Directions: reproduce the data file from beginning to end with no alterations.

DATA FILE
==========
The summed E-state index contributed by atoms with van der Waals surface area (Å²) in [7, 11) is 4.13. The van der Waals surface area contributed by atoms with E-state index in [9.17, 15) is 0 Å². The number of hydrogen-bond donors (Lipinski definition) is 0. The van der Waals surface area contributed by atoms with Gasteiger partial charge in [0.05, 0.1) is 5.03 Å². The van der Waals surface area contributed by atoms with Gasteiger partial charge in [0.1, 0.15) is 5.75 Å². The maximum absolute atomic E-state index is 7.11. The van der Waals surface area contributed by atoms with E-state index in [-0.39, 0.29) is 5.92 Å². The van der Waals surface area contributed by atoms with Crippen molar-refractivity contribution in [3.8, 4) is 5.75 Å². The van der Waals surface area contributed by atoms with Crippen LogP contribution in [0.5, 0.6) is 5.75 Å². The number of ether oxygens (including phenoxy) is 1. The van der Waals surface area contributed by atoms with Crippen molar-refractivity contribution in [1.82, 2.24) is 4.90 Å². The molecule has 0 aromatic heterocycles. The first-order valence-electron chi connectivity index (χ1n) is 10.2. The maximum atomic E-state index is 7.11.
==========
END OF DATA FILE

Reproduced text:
The summed E-state index contributed by atoms with van der Waals surface area (Å²) in [7, 11) is 4.13. The van der Waals surface area contributed by atoms with E-state index in [9.17, 15) is 0 Å². The number of hydrogen-bond donors (Lipinski definition) is 0. The van der Waals surface area contributed by atoms with Gasteiger partial charge in [0.05, 0.1) is 5.03 Å². The van der Waals surface area contributed by atoms with Gasteiger partial charge in [0.1, 0.15) is 5.75 Å². The maximum absolute atomic E-state index is 7.11. The van der Waals surface area contributed by atoms with E-state index in [-0.39, 0.29) is 5.92 Å². The van der Waals surface area contributed by atoms with Crippen molar-refractivity contribution in [3.8, 4) is 5.75 Å². The van der Waals surface area contributed by atoms with Crippen LogP contribution in [0.5, 0.6) is 5.75 Å². The number of ether oxygens (including phenoxy) is 1. The van der Waals surface area contributed by atoms with Crippen molar-refractivity contribution in [1.82, 2.24) is 4.90 Å². The molecule has 0 aromatic heterocycles. The first-order valence-electron chi connectivity index (χ1n) is 10.2. The maximum atomic E-state index is 7.11.